The present invention has an object to provide an Nb3Ga multifilamentary superconducting wire which has high Jc even at a high magnetic field and can be used for generation of a high magnetic field due to Nb3Ga exhibiting the excellent superconductivity at a stoichiometric composition or in the vicinity thereof, and a process for preparing the same.

This and other objects, features and advantages of the invention will become more apparent upon reading of the following detailed specification and drawings, in which:

BRIEF DESCRIPTION OF THE DRAWINGS

FIG. 1 is a view schematically illustrating a rapid heating and quenching apparatus;

FIG. 2 is a view illustrating a construction of an Nb/Nb—Ga compound composite;

FIG. 3 is a view schematically illustrating placement of an Nb/Nb—Ga compound composite wire in an Nb pipe;

FIG. 4 is a view illustrating superconducting critical current density (Jc) of an Nb3Ga multifilamentary superconducting wire of the present invention and an (Nb, Ti)3Sn multifilamentary wire by a bronze method, which is a practical superconducting wire; and

FIG. 5 is a view schematically illustrating a composite wire in which a plurality of Nb—Ga compounds are formed as a multi-layered structure on a surface of an Nb wire.

DETAILED DESCRIPTION OF THE INVENTION

An Nb3Ga multifilamentary superconducting wire provided by the present invention is a superconducting wire having a multifilamentary structure in which multiple composite cores in which a composite compound containing Nb3Ga having a stoichiometric composition is embedded in Nb are embedded in Nb, Ta, Nb-base alloy or Ta-base alloy as a matrix material. Nb3Ga in composite cores is produced as an A15 compound by diffusion production or melting solidification by rapid heating to a temperature range of 1400 to 2100 C. in 2 seconds and quenching at a rate of 5000 C./second or higher, and subjecting to additional heat treatment at a temperature of 600 to 850 C. for improving a crystal order degree.

In the Nb3Ga multifilamentary superconducting wire, a composite compound involves Nb and various Nb—Ga compounds outside stoichiometry in addition to Nb3Ga. A ratio of Nb3Ga with a stoichiometric composition in a composite compound is not particularly limited. 10 and a few % to 100% is exemplified. More specifically, for example, in Examples described later, it is exemplified that a superconducting wire in which a ratio of Nb3Ga with a stoichiometric composition is from 20 to 40% can be realized.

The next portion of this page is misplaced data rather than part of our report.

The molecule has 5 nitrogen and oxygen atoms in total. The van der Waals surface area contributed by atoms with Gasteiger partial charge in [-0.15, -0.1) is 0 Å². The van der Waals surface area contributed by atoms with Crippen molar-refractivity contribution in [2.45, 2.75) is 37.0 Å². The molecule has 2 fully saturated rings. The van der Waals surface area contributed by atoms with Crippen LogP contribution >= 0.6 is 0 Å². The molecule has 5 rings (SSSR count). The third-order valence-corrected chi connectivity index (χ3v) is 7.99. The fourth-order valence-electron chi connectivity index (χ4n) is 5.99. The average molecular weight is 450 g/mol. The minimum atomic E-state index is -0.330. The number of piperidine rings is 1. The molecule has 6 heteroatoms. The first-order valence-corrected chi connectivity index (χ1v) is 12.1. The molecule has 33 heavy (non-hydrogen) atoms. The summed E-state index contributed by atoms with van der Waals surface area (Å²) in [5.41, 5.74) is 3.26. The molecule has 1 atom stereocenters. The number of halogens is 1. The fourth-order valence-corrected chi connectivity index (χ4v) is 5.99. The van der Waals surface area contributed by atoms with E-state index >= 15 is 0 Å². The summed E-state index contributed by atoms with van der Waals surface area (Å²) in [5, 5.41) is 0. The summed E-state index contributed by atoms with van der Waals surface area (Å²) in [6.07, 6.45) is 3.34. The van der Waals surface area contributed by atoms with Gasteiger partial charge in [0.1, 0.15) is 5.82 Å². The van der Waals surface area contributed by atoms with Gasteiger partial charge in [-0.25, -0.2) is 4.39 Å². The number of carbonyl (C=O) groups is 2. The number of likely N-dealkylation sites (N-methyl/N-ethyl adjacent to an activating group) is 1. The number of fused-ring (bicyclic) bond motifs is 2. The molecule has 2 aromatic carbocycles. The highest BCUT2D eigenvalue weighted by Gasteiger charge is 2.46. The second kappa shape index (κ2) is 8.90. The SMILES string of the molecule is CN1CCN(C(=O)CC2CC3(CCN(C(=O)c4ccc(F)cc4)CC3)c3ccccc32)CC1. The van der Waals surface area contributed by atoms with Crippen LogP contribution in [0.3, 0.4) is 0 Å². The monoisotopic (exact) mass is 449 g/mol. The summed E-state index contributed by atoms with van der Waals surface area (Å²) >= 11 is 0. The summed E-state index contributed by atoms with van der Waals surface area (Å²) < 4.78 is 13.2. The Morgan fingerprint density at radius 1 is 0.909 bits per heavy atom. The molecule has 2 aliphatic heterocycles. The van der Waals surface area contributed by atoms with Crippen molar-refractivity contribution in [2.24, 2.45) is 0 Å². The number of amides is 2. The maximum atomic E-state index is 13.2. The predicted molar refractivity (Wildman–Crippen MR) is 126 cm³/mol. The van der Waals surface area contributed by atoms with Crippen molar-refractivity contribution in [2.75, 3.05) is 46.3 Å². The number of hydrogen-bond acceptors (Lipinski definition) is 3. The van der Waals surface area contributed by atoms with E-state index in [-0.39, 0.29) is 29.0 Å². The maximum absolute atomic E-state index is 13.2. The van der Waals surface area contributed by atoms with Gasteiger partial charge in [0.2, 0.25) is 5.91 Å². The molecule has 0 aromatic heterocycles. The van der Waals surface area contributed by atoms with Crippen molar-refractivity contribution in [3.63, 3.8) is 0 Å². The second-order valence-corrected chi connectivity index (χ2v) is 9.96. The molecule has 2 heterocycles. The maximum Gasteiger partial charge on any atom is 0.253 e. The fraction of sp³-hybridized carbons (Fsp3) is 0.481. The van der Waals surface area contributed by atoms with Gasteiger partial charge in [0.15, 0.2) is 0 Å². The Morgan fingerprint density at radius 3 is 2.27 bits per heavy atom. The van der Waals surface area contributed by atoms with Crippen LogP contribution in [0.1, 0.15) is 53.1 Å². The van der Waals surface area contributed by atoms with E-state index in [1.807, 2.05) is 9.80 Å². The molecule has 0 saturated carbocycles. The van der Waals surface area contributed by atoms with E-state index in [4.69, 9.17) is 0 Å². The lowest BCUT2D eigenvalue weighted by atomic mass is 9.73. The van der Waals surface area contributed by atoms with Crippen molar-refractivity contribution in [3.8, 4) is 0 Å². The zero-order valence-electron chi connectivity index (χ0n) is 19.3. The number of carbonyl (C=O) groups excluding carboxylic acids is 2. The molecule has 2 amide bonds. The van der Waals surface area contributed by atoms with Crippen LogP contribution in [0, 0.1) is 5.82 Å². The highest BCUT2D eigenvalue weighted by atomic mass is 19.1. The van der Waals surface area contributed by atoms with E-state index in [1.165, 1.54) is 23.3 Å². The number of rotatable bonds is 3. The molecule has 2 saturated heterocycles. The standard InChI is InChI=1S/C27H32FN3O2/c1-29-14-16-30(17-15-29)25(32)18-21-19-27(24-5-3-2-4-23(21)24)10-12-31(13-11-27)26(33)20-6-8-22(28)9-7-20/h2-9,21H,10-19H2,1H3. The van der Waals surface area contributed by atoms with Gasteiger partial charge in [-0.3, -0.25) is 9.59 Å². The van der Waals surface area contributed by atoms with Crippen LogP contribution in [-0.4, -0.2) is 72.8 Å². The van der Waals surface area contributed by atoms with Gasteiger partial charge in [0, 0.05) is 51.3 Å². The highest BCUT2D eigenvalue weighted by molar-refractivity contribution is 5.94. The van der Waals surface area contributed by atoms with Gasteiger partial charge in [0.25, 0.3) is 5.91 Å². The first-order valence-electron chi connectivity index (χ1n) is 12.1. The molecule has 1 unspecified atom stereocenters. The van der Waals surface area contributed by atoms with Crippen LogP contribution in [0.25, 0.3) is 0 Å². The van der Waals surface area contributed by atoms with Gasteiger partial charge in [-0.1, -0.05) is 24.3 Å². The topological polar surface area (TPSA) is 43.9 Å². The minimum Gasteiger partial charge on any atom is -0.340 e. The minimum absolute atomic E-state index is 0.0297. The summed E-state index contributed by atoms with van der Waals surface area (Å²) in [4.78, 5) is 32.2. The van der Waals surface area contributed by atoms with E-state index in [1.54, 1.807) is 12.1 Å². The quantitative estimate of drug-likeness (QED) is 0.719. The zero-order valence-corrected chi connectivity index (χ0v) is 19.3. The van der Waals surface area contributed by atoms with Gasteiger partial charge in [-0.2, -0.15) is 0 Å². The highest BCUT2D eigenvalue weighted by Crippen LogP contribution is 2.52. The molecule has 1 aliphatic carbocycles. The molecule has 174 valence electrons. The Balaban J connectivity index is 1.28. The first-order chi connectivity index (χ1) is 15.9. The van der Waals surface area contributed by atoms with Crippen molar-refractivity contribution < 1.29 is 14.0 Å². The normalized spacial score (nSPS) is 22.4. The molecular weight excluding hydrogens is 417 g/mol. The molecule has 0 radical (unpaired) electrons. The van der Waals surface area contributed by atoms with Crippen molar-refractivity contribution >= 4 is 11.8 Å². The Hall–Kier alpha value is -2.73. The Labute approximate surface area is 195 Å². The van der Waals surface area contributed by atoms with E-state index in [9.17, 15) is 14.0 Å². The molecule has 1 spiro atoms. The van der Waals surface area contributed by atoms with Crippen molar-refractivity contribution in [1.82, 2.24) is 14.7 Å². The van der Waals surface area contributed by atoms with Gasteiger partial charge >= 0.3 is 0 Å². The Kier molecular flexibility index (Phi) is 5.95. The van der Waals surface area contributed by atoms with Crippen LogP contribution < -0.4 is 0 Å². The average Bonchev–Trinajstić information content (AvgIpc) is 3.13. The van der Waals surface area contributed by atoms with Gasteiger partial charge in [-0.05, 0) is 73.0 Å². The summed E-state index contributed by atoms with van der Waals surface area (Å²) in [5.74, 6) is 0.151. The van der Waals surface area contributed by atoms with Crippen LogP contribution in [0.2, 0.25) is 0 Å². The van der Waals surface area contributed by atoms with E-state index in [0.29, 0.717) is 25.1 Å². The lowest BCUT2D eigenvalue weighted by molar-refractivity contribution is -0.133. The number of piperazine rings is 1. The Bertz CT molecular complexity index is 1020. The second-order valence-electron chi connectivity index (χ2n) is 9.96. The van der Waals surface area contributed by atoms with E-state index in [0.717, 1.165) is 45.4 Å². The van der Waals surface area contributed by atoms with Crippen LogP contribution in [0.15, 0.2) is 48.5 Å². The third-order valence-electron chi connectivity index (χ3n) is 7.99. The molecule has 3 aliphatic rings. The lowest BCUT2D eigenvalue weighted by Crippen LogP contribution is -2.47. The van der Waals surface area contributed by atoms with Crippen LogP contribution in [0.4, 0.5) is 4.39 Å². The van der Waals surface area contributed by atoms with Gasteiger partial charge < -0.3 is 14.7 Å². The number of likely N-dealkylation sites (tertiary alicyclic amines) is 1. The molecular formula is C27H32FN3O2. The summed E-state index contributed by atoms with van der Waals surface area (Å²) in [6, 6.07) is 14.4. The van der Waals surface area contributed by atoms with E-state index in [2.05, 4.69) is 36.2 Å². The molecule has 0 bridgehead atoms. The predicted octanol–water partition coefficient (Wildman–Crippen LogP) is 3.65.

The composite compound can constitute a composite core by embedding in Nb in various forms. The composite compound may be embedded in Nb as an integral body or an extra fine filament. When a composite compound is filamentous, an average outer diameter is preferably 1 μm or smaller.

In addition, a multiple number of composite cores are embedded in Nb, Ta, Nb-base alloy or Ta-base alloy as a matrix material to form a superconducting wire having a multifilamentary structure of the present invention. In the present invention, definition of “multiple” means from a few tens to a few millions.

Since the Nb3Ga multifilamentary superconducting wire of the present invention contains Nb3Ga with a stoichiometric composition at a high crystal order degree, the wire exhibits excellent superconductivity. The wire has a high superconducting transition temperature (Tc) comparative to that of bulk Nb3Ga, a high superconducting second critical magnetic field (Hc2) and a high superconductivity critical current density (Jc). The superconductivity is, for example, Jc of 100 A/mm2 or larger at 4.2 K and 24 T or smaller and is sufficient for use as a wire.